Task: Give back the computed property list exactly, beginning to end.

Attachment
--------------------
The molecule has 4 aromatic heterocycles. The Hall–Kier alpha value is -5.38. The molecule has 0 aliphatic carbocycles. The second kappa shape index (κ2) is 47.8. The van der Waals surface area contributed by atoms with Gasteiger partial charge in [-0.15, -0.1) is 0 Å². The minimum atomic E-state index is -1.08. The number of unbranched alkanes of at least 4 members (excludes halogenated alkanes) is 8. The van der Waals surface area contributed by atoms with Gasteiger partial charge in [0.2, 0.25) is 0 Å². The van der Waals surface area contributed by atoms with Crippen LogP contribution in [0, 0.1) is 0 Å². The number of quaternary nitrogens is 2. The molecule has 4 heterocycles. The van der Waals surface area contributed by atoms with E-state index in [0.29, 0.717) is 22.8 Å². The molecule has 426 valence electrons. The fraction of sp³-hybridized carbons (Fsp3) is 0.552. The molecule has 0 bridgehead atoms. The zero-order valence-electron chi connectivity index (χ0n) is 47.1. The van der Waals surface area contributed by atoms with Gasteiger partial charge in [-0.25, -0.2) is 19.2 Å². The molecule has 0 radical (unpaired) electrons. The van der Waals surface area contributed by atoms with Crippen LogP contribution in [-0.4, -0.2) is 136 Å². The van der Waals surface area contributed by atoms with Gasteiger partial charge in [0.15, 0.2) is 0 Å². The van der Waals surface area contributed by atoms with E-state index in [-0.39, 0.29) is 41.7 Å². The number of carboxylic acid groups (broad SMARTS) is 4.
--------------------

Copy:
The molecule has 4 aromatic heterocycles. The Hall–Kier alpha value is -5.38. The molecule has 0 aliphatic carbocycles. The second kappa shape index (κ2) is 47.8. The van der Waals surface area contributed by atoms with Gasteiger partial charge in [-0.15, -0.1) is 0 Å². The minimum atomic E-state index is -1.08. The number of unbranched alkanes of at least 4 members (excludes halogenated alkanes) is 8. The van der Waals surface area contributed by atoms with Gasteiger partial charge in [0.2, 0.25) is 0 Å². The van der Waals surface area contributed by atoms with Crippen LogP contribution in [0, 0.1) is 0 Å². The number of quaternary nitrogens is 2. The molecule has 4 heterocycles. The van der Waals surface area contributed by atoms with E-state index in [0.29, 0.717) is 22.8 Å². The molecule has 426 valence electrons. The fraction of sp³-hybridized carbons (Fsp3) is 0.552. The molecule has 0 bridgehead atoms. The zero-order valence-electron chi connectivity index (χ0n) is 47.1. The van der Waals surface area contributed by atoms with Gasteiger partial charge in [-0.25, -0.2) is 19.2 Å². The molecule has 0 radical (unpaired) electrons. The van der Waals surface area contributed by atoms with Crippen LogP contribution in [-0.4, -0.2) is 136 Å². The van der Waals surface area contributed by atoms with Gasteiger partial charge in [0.15, 0.2) is 0 Å². The van der Waals surface area contributed by atoms with E-state index in [-0.39, 0.29) is 41.7 Å². The number of carboxylic acid groups (broad SMARTS) is 4.